The meeting has been promoted by AICCON. It is the Research Center sponsored by the University of Bologna, the cooperative movement and by many public and private organizations, operating in the Social Economy. The Association aims to encourage, support and organize activities to promote the culture of solidarity, with a focus on ideals, attitudes and activities of Cooperatives and Non Profit Organizations.
The Economics of Cohesion will be the focus of this year. It will shine the spotlight and spark a debate on new production of social value, the governance of the Commons, the Social Impact Assessment and on the long-awaited reform of the Third Sector. Plenary sessions and round tables will alternate in a well-established format during this year edition of the #GdBLab – Giornate di Bertinoro Laboratory. Professor Iaione – coordinator of LabGov – will attend the event, addressing the issue of the #Commons. LabGov is dealing with this issue, especially in expectation of the 1st IASC Conference on urban commons.
Today, tissue regeneration and social levels of social cohesion of communities also pass through the economy (economic cohesion) and the identification of new mechanisms of production value. Cohesion becomes, therefore, a fundamental element for the competitiveness of the territories and, consequently, for the local business fabric. To rebuild the bonds of trust, a fundamental element for the proper functioning of economic and social institutions, it is necessary to restart from the repositioning of the economic discourse on the Commons (environment, water, land, knowledge, biodiversity, culture and identity), because their characteristics require a mode of management that is based on sharing practices. In particular, based on the sharing economy, the cooperative represents the role model, because it is able to guarantee inclusive governance structures that organize the offer and, at the same time, pay attention to the demand side, intercepting the needs of the communities in which those goods are placed.
L’Economia della Coesione – Le Giornate di Bertinoro per l’Economia Civile
Anche quest’anno, i prossimi 9-10 Ottobre, avrà luogo a Bertinoro l’evento Le Giornate di Bertinoro per l’Economia Civile, nel CEUB – Centro Universitario Residenziale Bertinoro, in Via Frangipane 6. L’Economia della Coesione sarà il tema centrale che quest’anno accenderà i riflettori e il dibattito sui nuovi meccanismi di produzione del valore sociale, sulla governance dei Beni Comuni, sulla Valutazione dell’impatto sociale e sulla tanto attesa Riforma del Terzo settore.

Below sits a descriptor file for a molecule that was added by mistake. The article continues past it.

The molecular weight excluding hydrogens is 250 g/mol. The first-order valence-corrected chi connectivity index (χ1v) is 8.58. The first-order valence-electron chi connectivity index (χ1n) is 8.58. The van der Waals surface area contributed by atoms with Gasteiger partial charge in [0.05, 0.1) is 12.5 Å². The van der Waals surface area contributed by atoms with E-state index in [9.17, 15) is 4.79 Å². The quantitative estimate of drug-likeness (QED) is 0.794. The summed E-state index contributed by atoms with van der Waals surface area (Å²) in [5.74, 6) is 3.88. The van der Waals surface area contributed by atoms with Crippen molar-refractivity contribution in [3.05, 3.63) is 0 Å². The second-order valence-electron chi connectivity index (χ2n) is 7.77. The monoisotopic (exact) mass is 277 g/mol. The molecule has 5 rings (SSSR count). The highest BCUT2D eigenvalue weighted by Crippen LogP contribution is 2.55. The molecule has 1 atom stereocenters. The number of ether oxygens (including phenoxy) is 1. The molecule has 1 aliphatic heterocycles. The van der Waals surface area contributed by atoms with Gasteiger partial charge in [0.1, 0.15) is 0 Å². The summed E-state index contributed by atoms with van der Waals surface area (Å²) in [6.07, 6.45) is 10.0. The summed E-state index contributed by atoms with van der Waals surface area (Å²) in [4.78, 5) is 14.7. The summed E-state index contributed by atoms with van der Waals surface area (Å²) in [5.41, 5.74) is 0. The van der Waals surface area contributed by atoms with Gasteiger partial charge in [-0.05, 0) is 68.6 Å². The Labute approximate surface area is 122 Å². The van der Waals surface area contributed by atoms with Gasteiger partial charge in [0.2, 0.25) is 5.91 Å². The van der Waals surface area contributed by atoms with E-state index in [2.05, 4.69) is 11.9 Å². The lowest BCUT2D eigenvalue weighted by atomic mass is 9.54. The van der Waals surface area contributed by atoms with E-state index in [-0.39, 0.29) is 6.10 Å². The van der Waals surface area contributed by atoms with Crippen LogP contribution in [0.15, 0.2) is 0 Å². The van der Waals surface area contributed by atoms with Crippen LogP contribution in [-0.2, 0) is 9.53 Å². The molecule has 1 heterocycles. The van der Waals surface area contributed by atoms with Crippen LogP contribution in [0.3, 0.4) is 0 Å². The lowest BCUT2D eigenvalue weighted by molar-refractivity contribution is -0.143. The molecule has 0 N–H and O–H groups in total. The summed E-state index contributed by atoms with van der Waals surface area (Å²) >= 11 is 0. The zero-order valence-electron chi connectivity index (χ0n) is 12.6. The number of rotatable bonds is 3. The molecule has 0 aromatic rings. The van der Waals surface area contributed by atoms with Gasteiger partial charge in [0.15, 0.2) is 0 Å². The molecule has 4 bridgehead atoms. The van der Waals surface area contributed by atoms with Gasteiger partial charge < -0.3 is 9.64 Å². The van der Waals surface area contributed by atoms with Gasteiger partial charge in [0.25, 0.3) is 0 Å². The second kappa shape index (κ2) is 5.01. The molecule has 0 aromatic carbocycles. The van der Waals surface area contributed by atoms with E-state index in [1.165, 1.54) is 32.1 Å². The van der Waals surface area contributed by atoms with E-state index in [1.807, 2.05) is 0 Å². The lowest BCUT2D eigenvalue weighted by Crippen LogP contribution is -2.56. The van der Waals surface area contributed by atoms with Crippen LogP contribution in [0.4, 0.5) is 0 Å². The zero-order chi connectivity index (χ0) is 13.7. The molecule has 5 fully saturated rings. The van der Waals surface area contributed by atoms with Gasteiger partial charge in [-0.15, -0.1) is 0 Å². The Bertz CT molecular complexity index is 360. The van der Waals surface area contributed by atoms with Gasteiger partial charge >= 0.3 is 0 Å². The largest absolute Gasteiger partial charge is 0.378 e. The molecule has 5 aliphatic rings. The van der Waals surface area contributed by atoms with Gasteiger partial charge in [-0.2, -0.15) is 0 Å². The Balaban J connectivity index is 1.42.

The “Open Collaboration Pact between the Municipality of Bologna and Fondazione del Monte di Bologna e Ravenna” has been agreed! The pact aimes at re-conceiving urban spaces as a common resource for communities. . The Open collaboration pact is the first step in the process (towards) CO-Bologna, the public policy launched by the city during the Civic collaboration fest in may 2015, during the celebration for the first year since the approval of the“Regulation on the collaboration among citizens and administration for the care and regeneration of urban commons”. All those efforts aims at installing collaboration as a structural methodology to run the city as a collaborative commons.
Bologna, the first city in Italy to conduct collaborative governance experimentation, will host the 1st IASC Conference, named “The City as a Commons: Reconceiving Urban Space, Common Goods And City Governance” is coming! The conference is organized by LabGov in collaboration with Fordham University of New York and ICEDD, the International center for democracy and democratization.The Conference will be held in Bologna, on November 6-7 2015. The conference will be co-chaired by Professor Christian Iaione (UniMarconi University and LUISS Guido Carli) and Professor Sheila Foster (Fordham University).
In the track “Designing and governing the city as a commons” all issues about institutional design for urban commons will be faced, and scholars and practicioners will discuss, asking questions and comparing possible solutions. Are there specific model to run the city as a commons? The decline of public financing and cyclical real estate and fiscal crises, result of the Leviathan-state governance model, have forced cities to struggle to prevent urban shrinking or gentrification processes, as well as to support and maintain shared resources and common goods or regulate urban development to keep cities as a fair, just, diverse, human flourishing and creative environment. Out of the public-private management dichotomy, are there other models to design or re-design urban settlements and other governance solutions to manage cities themselves as not just market-friendly, but also as human-friendly urban collaborative commons?